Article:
David Stav tells Israel Hayom in exclusive interview: There is great estrangement and growing hatred toward everything having to do with Judaism as a result of the bureaucracy imposed by the Chief Rabbinate.
Rabbi David Stav.
Photo credit: Dudi Vaaknin
Rabbi David Stav, director of the Modern Orthodox rabbinic organization Tzohar and municipal rabbi in Shoham, posted a YouTube video on Wednesday announcing his plan to run for the position of chief rabbi of the State of Israel.
Other candidates for the position include Rabbis David Lau of Modiin, Yaakov Shapira and Eliezer Igra. Stav clarified that, if selected, he would gradually retire from his duties as head of Tzohar.
Elections for the chief rabbi position will take place in June, having been postponed due to the Jan. 22 parliamentary elections.
"We realized that we are directly facing a threat to the very essence of Jews here in this country," Stav said. "Each year, more and more young Israelis tell us that without Tzohar, they would choose, God forbid, to completely pass up the chuppah and the [Jewish] marriage ceremony. Instead, they would have gotten married in [a civil ceremony in] Cyprus or by an attorney."
This issue is one of Stav's main motivations for entering the race for chief rabbi. He argues that the main reason that the secular majority in Israel recoils from Jewish wedding ceremonies is the insulting treatment and hardships imposed by the Chief Rabbinate, as well as the fear of having to go through the rabbinate in the event of a divorce.
"The bad feeling we had in our hearts was confirmed by the Central Bureau of Statistics, which found that a third of secular Israelis currently choose to marry abroad or in civil ceremonies, anywhere but the rabbinate,” Stav said.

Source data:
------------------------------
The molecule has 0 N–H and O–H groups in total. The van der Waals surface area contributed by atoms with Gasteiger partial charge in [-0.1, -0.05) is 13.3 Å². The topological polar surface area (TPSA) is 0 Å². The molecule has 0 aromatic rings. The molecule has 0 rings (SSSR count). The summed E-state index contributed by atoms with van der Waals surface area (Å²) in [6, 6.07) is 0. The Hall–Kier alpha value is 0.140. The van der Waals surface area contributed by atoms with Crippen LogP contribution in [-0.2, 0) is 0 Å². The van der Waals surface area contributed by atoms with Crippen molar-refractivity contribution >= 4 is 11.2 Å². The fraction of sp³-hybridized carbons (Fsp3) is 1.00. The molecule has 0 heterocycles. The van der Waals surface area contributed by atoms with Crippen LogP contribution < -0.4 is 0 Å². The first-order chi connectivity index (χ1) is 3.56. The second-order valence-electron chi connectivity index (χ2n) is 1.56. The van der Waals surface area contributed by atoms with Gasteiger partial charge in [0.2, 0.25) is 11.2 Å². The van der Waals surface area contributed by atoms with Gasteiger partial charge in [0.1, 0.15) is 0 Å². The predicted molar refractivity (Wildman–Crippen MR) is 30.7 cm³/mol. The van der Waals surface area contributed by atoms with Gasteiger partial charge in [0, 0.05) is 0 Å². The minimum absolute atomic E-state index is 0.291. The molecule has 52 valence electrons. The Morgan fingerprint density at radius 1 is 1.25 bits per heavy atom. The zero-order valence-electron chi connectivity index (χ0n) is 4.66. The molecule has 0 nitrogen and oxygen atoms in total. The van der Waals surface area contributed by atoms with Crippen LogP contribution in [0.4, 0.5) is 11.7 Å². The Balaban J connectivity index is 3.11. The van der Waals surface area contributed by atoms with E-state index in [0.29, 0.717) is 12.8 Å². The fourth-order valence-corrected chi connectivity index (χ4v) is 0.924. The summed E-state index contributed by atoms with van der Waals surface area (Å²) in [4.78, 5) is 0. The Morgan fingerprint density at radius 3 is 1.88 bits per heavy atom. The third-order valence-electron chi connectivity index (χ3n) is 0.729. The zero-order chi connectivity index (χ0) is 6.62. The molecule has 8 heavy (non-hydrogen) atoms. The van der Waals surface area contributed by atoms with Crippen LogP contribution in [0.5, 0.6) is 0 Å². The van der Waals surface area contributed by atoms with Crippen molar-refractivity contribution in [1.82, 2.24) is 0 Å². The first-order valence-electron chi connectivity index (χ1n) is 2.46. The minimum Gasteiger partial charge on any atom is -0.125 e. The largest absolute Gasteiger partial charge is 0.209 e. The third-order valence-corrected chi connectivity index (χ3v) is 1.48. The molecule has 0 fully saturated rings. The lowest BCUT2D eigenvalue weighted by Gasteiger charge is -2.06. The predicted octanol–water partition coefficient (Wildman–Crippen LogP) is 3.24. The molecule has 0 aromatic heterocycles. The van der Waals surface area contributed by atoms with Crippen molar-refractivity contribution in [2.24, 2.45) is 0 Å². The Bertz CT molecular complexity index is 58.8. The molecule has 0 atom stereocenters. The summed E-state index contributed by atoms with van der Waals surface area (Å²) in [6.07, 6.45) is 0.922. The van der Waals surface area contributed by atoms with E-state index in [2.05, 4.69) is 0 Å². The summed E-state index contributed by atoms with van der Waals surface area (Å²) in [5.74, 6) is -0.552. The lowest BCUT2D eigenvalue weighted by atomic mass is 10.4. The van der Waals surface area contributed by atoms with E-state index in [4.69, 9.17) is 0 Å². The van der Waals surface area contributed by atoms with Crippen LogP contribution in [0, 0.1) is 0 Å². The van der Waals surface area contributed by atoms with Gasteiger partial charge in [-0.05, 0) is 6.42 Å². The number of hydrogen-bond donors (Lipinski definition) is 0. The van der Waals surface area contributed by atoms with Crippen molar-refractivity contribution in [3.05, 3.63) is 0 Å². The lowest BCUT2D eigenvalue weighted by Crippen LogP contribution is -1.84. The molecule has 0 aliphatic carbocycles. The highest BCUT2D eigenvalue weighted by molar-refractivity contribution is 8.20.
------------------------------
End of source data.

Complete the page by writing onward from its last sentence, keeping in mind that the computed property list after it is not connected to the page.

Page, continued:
“When they decide to marry, can we just see them as Jews? Regardless of previous generations? God forbid we get to a point where they feel rejected, even if they do want to marry in a Jewish ceremony, and join the hundreds of thousands of Israelis who already have no religious affiliation, or the millions of non-Jews who live among us. If we do, within a decade or two we will involuntarily be divided into two peoples: one comprised of religious Jews and the other of Israeli non-Jews."
In an interview to be published Friday in Israel Hayom's weekend magazine, Stav says, "There is a sense of urgency. We are at a dangerous crossroads. There is great estrangement and growing hatred toward everything having to do with Judaism as a result of the bureaucratic problems people face when they require religious services, such as marriage, divorce, burial, and more. The system needs to change its outlook and not view every secular person seeking to get married as a goy [non-Jew]."
In the interview, Stav also says the rabbinate is today almost completely controlled by Lithuanian ultra-Orthodoxy.
"The haredi world has not believed in the rabbinate since its founding. In the last 20 years, however, the haredi political activists have discovered rabbinate jobs," he said.